The College of Journalists of Costa Rica and the Institute of Press and Freedom of Expression (Iplex) described the suggestion made by Judge Iris Rocío Rojas Morales as unacceptable, that journalists’ telephones should be intervened for the judiciary to know their sources.
Raúl Silesky, president of Iplex, said: “we are concerned that a magistrate suggests actions against that fundamental right. It is unacceptable as it goes against the Constitutional Court (also known as Sala IV) vote of April 30, 2008, and of the international standards of freedom of the press. That would mean a serious setback for our democracy.”
Silesky also noted that the organization expresses its total opposition to Rojas’s proposal, while calling on the Judiciary to promote internal training processes for its magistrates, “in order to promote the strengthening of our fundamental freedoms” and not the opposite.
Meanwhile, Belisario Solano, president of the College of Journalists of Costa Rica, openly censored Judge Rojas’ proposal to intervene in the telephones of journalists.
“It is not possible for the Costa Rican press to suffer such an attack, much less coming from the Judiciary. I invite Judge Rojas to put aside that proposal and to ask the Court to investigate whether or not there is information leakage”.
In Solano’s opinion, the judge’s proposal could be taken “as a way of attacking freedom of the press, against the secrecy of the sources and against the right to information that Costa Rican society has. We censor such a proposal and ask the magistrates to stop any progress in that direction.”
Iris Rocío Rojas, a member of the Supreme Court, proposed in Full Court session the “possibility of” a reform so that journalists’ telephones and communications can be intervened in order to find out their sources within the Judiciary, in case of possible leaks”.
“The secrecy of the journalist’s source is not unlimited,” Rojas said in reference to the eventual leak of information from police operations that may fail to leak into the press.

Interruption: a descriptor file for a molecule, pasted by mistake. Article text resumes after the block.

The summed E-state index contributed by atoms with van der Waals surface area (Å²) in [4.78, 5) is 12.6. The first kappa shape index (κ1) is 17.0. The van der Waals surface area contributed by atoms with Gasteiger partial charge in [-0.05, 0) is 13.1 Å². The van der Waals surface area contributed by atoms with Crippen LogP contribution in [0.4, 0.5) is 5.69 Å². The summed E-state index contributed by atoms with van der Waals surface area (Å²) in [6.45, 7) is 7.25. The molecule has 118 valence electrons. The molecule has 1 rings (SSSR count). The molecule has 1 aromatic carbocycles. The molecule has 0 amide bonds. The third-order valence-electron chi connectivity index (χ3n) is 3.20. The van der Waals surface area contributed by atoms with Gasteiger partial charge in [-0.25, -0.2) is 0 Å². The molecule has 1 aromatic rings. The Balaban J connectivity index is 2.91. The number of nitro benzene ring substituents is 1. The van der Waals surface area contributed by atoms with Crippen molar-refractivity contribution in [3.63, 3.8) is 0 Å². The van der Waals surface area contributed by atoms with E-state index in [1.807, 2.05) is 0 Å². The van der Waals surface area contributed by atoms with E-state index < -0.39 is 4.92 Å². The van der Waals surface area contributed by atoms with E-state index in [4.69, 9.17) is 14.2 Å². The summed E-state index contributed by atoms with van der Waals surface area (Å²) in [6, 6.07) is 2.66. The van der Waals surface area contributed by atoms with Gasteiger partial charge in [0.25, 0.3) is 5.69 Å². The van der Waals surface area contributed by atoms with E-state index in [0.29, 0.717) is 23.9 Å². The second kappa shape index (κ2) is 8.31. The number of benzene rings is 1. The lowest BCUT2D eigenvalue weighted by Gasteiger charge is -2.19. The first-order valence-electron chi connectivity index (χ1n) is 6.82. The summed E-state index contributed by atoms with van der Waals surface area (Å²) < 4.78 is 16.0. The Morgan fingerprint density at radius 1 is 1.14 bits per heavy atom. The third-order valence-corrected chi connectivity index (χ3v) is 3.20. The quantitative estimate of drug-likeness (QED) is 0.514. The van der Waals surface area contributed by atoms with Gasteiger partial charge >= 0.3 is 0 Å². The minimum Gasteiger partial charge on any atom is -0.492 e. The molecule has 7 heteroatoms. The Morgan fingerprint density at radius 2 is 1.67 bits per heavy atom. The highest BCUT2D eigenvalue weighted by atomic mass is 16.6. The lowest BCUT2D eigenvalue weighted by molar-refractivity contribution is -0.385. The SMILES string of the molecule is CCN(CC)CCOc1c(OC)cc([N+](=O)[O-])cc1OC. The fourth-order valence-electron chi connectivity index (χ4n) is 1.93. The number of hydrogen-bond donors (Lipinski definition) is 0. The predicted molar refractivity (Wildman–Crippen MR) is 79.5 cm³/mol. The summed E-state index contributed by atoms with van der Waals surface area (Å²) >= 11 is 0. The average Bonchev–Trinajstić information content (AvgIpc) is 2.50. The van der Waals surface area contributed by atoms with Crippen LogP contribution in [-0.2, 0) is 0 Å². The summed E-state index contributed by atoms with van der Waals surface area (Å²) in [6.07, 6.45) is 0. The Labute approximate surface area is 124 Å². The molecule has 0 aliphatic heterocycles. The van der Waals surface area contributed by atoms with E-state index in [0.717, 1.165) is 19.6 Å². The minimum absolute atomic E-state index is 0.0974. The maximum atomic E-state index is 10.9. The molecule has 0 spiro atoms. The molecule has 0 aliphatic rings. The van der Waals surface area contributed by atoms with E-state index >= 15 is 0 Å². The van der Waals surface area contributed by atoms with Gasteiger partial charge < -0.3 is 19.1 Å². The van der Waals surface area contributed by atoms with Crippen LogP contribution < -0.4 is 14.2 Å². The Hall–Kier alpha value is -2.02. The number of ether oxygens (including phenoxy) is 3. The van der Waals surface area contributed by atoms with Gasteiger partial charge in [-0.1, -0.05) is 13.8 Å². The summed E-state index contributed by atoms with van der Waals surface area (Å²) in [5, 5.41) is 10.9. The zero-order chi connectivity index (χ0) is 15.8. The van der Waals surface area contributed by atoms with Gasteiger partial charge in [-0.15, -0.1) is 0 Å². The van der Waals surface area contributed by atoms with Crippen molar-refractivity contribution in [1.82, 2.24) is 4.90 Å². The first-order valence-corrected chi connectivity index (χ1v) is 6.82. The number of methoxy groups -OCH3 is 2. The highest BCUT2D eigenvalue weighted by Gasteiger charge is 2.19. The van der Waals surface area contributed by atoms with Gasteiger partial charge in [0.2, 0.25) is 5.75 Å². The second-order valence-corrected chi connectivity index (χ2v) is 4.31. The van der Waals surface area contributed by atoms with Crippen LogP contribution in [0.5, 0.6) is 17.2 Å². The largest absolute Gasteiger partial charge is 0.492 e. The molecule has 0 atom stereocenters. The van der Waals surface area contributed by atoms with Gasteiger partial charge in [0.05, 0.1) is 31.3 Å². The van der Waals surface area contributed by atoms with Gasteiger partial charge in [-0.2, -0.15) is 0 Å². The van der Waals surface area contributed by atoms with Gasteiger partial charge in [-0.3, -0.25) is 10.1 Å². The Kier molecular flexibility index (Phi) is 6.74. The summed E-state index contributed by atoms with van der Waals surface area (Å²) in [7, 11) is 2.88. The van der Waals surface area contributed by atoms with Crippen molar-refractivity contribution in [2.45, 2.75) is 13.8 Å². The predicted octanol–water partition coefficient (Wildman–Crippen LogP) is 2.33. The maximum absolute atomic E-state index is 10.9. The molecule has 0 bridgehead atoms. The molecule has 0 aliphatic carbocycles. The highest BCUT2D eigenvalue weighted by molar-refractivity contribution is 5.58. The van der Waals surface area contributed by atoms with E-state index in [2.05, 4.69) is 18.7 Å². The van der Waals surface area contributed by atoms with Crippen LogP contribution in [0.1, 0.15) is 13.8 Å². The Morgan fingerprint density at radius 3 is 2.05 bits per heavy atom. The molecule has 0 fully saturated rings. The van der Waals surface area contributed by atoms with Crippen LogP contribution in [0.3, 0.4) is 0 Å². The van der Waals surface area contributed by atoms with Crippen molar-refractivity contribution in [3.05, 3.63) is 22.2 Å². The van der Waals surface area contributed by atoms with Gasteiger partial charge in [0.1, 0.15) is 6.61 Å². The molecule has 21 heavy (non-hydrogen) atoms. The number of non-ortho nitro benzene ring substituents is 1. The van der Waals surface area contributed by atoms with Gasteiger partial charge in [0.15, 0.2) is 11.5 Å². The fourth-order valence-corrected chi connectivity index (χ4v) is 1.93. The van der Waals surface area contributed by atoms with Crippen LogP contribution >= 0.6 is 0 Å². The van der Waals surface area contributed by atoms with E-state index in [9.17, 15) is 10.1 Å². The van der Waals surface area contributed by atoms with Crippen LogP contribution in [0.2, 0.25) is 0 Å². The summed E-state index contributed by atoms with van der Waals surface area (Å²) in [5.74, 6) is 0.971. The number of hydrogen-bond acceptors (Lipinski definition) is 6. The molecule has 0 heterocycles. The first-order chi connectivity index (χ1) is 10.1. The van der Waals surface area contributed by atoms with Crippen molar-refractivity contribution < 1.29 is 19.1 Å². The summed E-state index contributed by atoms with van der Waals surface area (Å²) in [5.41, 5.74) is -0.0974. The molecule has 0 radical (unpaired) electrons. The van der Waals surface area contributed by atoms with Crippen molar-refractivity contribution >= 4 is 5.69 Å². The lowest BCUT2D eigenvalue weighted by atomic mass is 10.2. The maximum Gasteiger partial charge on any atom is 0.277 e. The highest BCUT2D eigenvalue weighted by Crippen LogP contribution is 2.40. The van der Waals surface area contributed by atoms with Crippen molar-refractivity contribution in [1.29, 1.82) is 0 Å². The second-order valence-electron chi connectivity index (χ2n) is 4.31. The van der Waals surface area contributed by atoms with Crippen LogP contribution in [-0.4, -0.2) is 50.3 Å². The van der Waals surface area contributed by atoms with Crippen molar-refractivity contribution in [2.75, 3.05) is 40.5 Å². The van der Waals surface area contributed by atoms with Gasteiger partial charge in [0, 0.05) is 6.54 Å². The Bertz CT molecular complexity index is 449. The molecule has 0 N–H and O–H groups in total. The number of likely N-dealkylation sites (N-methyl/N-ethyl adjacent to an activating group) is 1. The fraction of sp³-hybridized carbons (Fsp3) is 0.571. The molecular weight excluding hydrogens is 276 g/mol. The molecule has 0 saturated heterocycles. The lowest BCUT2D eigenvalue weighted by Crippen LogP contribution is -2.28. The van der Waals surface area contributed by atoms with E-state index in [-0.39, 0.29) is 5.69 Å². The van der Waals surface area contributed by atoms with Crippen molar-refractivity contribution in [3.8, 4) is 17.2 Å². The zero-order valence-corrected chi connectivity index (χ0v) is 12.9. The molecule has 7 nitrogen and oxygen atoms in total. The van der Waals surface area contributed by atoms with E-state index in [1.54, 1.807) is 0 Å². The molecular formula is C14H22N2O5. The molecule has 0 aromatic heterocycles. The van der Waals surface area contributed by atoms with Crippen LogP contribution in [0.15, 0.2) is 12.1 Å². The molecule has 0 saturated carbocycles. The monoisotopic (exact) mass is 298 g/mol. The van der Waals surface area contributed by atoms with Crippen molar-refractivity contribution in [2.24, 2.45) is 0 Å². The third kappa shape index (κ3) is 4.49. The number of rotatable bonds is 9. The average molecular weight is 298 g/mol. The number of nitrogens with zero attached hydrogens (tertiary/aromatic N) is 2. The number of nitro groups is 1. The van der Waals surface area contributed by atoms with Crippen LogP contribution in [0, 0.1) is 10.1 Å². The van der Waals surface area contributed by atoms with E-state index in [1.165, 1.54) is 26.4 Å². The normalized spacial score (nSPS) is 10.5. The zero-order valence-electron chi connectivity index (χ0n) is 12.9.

On Tuesday, Iris Rocío Rojas clarified her comments on Monday, saying “…I am convinced it is necessary to investigate the internal leakage of information (in the Judiciary).” She also pointed out that her comments “do not represent the will of the Court”.
Tuesday afternoon, at the press conference at Casa Presidencial (Government House), the Minister of the Presidency, Víctor Morales Mora, also spoke against the magistrate’s suggestion.
“Of course we do not agree with an intervention on the phones of journalists. It seems to me that our commitment to press freedom should lead us to express ourselves against such initiatives,” he said.
In April 2008 and in March 2014, the Constitutional Court ruled on the issue of the intervention of journalist’s telephones in response to two recursos de amparo (appeals).
The first involved an individual who requested La Nación gave him a copy of the documents that supported the publication of an investigative report in 2007. The appeal was filed after the journalist refused to hand over the documents, citing it violated the right of journalists not to disclose their sources.
In March 2014, the magistrates received an appeal filed by journalist Manuel Estrada of the Diario Extra, who reported that the Organismo de Investigación Judicial (OIJ) and the Ministerio Público (Prosecutor’s Office) had, without the authorization of a criminal judge, intervened his phone in order to know his source.
The magistrates considered that the evidence obtained by the judicial authorities was void.